Another piece, ‘The Dinner’, intersperses Drake’s music between Brown’s monologues. Brown’s speaker echoes the anonymous, dissatisfied wife from TS Eliot’s ‘The Wasteland’ in her need to talk and the failure of the Other to listen. Unlike Eliot’s figure, Brown’s turns comedic, with reflections like ‘I should just talk to the dog’ (1984 CD). The music emphasises the shortstopping of any possible conversation. Two meta-performance pieces, ‘I mean’ and ‘Foyerism’, enact the ‘shell of ritual’ and the ‘insides’ of habit in having ‘Brown and Drake’ as two figures undertaking small talk at an event similar to And That is Very Interesting. The presumed coherent individuality of the first person ‘I’ is questioned and an argument made for a different identity ‘through language, through relationships, through context’ (1984 CD). Occurring before Butler’s theory of citationality, ‘The Dinner’ demonstrates how identity or the ‘same old story’ is reinforced through repetition. Light-hearted, ironic quips like ‘It’s about alienation. I couldn’t talk to him any more’ and ‘I hadn’t been sick for so long, there must be something wrong’ are juxtaposed with cut-ups from Ronald Reagan’s speeches. (1984 CD)
Stewart’s ‘War Poem’ foregrounds the mediality of war, where ‘the bomb appears like a postcard.’ She notes, ‘When you’re at the movies you think you’re there and when you’re there you think you’re at the movies.’ Other pieces looks at the postcard kitsch of nationhood disseminated through the postcard genre. Stereotypic terms of nation like ‘lucky’, ‘young’, ‘sunburnt’, and ‘easy-going’ are shuffled in the same deck as the mass culture of ‘Kmart’, and there is a slide into the war-as-tourism missives of ‘Gallipoli’ (1984 CD). There is an imagined movement from ‘eyes to sea, back to the desert’ to ‘eyes to the desert’ (1984 CD).
The second performance, Professional Mourning by Generic Ghosts, occurred at the CAAMARP conference at the University of Technology, Sydney, in 1986. While none of And That is Very Interesting was published in the ‘Futur* Fall’ proceedings, a written version titled ‘The return of the dead I or Modes of Goo’ subsequently appeared in the Writers in Park anthology, co-edited by Christie and Kim O’Brien. An epigraph notes that it was ‘a response to the writer as authoritative voice, to the language of threat and terrorism and to the notions that feminist or women’s writing be concerned only with the I and the other’ (Christie et al 1986: 84). The montage includes excerpts from cultural theorists like Meaghan Morris, Guy Debord and Jean Baudrillard (who had been a speaker at the ‘Futur*fall’ conference), as well as from avant-garde writers like Gertrude Stein and Tristan Tzara. The opening of the montage foregrounds inherited attitudes towards the female speaking subject, such as ‘Least said soonest mended’, as well as other sayings such as ‘Keep your breath to cool your porridge’ (Christie et al 1986: 85).
They then align the female speaking subject with other acts of revolutionary speech. Section 13 declares that ‘The first things anarchists do is to think and talk’ (Christie et al 1986: 91). Another section cites Jean Genet visiting the Palestinian camps and bases in Jordan shortly before September and saying:
A revolution which does not aim at changing me by changing the relationships between people does not interest me; what is more, I doubt whether a revolution which does not affect me enough to transform me is really a revolution at all. The Palestinian revolution is my revolution … They can talk of everything. I cannot recall that any subject was taboo (Christie et al 1986: 95).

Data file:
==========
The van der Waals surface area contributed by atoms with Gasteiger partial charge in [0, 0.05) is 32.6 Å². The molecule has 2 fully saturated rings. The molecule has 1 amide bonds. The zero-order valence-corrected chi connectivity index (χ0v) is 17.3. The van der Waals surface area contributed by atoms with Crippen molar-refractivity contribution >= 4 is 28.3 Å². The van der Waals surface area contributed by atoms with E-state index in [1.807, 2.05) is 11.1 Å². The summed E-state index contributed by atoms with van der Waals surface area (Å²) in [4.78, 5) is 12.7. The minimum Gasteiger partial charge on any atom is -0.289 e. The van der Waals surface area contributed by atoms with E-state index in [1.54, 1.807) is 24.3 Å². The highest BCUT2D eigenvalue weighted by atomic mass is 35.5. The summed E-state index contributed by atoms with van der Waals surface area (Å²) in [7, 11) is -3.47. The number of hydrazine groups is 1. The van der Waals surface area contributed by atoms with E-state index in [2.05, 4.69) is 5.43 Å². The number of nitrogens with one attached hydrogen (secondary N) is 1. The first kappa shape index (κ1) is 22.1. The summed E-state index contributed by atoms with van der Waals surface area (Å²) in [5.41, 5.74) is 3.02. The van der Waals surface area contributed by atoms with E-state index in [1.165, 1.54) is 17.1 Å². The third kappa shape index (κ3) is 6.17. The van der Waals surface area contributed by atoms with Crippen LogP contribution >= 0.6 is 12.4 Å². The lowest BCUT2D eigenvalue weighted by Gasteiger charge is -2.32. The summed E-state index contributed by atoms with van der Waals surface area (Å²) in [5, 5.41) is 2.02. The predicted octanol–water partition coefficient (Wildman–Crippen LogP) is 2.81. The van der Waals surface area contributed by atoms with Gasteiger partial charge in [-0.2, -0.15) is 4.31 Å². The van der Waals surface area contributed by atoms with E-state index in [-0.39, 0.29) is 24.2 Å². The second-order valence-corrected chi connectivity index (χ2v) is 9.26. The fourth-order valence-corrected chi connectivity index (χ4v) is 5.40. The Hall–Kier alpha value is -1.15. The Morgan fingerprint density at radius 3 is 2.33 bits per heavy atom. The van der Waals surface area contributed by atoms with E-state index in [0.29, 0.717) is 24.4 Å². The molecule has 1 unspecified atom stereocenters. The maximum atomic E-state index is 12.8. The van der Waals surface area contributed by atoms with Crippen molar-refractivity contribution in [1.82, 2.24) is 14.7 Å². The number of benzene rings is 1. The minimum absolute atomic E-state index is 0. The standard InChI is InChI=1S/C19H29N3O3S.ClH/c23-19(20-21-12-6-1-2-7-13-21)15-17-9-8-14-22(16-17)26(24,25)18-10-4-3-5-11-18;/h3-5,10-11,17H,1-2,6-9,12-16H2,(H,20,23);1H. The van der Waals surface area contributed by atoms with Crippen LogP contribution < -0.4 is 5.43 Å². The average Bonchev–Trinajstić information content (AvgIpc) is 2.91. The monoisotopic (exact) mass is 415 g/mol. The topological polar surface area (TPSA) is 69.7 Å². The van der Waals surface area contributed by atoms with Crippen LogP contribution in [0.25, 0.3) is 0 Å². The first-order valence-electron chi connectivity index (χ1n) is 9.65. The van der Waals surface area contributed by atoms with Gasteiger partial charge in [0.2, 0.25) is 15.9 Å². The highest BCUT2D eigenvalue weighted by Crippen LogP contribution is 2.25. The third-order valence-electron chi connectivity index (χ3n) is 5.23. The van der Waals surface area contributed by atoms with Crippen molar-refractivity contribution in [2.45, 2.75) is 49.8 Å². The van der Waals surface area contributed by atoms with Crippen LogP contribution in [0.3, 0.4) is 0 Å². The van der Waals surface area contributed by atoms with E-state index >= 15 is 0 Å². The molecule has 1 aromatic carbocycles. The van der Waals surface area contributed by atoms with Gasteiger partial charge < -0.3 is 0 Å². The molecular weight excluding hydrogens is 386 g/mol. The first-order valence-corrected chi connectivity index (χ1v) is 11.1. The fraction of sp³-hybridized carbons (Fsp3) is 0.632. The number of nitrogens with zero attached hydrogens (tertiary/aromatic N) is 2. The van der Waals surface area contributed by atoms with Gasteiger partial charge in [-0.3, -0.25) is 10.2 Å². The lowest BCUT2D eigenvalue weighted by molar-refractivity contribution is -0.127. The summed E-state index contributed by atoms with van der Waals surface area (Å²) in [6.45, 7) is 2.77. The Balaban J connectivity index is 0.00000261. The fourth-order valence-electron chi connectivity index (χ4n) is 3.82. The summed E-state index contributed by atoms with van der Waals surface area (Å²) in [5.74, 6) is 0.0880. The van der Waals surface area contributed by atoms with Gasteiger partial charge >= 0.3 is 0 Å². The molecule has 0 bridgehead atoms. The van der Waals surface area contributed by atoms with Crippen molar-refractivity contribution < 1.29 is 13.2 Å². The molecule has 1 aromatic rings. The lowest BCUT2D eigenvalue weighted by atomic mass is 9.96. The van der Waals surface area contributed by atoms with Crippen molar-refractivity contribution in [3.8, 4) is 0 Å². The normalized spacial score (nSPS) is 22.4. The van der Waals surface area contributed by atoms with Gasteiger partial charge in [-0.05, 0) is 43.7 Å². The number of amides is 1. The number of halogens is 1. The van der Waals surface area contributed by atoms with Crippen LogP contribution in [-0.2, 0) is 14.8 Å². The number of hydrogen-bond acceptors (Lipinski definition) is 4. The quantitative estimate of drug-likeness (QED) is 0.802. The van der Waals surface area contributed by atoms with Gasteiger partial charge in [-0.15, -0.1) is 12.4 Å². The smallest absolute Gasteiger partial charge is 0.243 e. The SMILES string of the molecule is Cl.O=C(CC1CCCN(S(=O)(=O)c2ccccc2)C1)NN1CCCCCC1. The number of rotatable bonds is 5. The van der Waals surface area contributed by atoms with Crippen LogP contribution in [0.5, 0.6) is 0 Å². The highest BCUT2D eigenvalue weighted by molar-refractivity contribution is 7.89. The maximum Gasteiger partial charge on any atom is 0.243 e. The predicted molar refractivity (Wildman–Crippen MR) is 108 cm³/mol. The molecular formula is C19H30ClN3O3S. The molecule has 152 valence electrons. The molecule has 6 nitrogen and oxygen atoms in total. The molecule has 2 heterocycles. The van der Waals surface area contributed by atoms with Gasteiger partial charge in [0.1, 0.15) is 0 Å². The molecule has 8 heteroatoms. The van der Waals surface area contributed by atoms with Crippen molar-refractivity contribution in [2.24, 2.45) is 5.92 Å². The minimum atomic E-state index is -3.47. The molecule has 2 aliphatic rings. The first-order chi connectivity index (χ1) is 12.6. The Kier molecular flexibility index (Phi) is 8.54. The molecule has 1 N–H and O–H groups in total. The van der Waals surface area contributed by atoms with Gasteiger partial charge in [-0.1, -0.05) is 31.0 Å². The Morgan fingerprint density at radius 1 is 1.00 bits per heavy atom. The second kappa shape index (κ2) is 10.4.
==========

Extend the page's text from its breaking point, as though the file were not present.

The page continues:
Throughout the performance, there are references to political movements including Aboriginal land rights and the Free Papua movement. The performance emphasises the need for the conscious artist rather than a reliance on the unconscious. Part of such consciousness is a self-awareness, with section 14 adding to section 13, ‘The second thing anarchists do is to send themselves up’ (Christie et al 1986: 91).
The montage touches on the circulating nature of gossip, with certain kinds of talk merely effecting a meaningless parroting. The counter of constructive talk is that which domesticates us through television and other forms of media. These are the modes of ‘goo’: ‘We are over-protected, swathed in good; and as a species we may be dying of security in domestication’ (Christie et al 1986: 91). The ‘Generic Ghosts’ note how sound and performance poetry mobilise techniques of the modernist avant-garde but also that avant-garde techniques are not inherently dissident, having been used both to critique and sanctify war. Moreover, they remind their audience how sound and performance poetry have been implemented in advertising practices (‘already used to sell Bex and the Price is Right’ (Christie et al 1986: 89)).
For the ‘Generic Ghosts’, truth and context are linked. While words and narratives may be deceptive, there is a recognition of ‘[t]he way writing, independent of style or attitude or intentions, comes back to the writer’s own knowledge of the situation of its being written’ (Christie et al 1986: 93). Vitality rather than clarity is important. The closing section refers to the dead, the ‘Generic Ghosts’ becoming agitated. The idea of distributing pamphlets is floated: ‘To this end they intend to write texts, protests, suggestions, demands to be laid before those who are responsible for conditions among the dead’ (Christie et al 1986: 96). The movement away from ‘the same old story’ is a utopic one, envisioning that ‘A theoretical wind will toss the theoretical pamphlets into a megalopolis fabricated out of countless bright ideas’ (Christie et al 1986: 97). Part of this is a vision of a growing crowd eager for foreign pamphlets with unknown texts.